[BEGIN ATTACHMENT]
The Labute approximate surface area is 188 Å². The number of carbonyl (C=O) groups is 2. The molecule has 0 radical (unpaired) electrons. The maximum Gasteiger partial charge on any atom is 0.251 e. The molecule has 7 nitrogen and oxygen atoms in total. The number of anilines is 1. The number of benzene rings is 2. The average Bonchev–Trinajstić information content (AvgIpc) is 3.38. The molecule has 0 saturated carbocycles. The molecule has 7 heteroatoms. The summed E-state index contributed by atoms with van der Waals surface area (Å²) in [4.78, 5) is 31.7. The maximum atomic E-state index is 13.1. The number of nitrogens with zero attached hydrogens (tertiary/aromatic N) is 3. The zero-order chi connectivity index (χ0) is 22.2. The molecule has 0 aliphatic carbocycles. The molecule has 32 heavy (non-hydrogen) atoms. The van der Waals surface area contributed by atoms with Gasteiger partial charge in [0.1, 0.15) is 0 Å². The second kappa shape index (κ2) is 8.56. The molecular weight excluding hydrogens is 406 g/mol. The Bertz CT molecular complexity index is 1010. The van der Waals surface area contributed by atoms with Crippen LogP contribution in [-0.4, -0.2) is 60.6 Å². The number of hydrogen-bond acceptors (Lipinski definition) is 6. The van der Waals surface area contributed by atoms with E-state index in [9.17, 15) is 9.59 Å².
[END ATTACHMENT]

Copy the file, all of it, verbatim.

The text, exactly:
The Labute approximate surface area is 188 Å². The number of carbonyl (C=O) groups is 2. The molecule has 0 radical (unpaired) electrons. The maximum Gasteiger partial charge on any atom is 0.251 e. The molecule has 7 nitrogen and oxygen atoms in total. The number of anilines is 1. The number of benzene rings is 2. The average Bonchev–Trinajstić information content (AvgIpc) is 3.38. The molecule has 0 saturated carbocycles. The molecule has 7 heteroatoms. The summed E-state index contributed by atoms with van der Waals surface area (Å²) in [4.78, 5) is 31.7. The maximum atomic E-state index is 13.1. The number of nitrogens with zero attached hydrogens (tertiary/aromatic N) is 3. The zero-order chi connectivity index (χ0) is 22.2. The molecule has 0 aliphatic carbocycles. The molecule has 32 heavy (non-hydrogen) atoms. The van der Waals surface area contributed by atoms with Gasteiger partial charge in [0.1, 0.15) is 0 Å². The second kappa shape index (κ2) is 8.56. The molecular weight excluding hydrogens is 406 g/mol. The Bertz CT molecular complexity index is 1010. The van der Waals surface area contributed by atoms with Crippen LogP contribution in [-0.4, -0.2) is 60.6 Å². The number of hydrogen-bond acceptors (Lipinski definition) is 6. The van der Waals surface area contributed by atoms with E-state index in [9.17, 15) is 9.59 Å².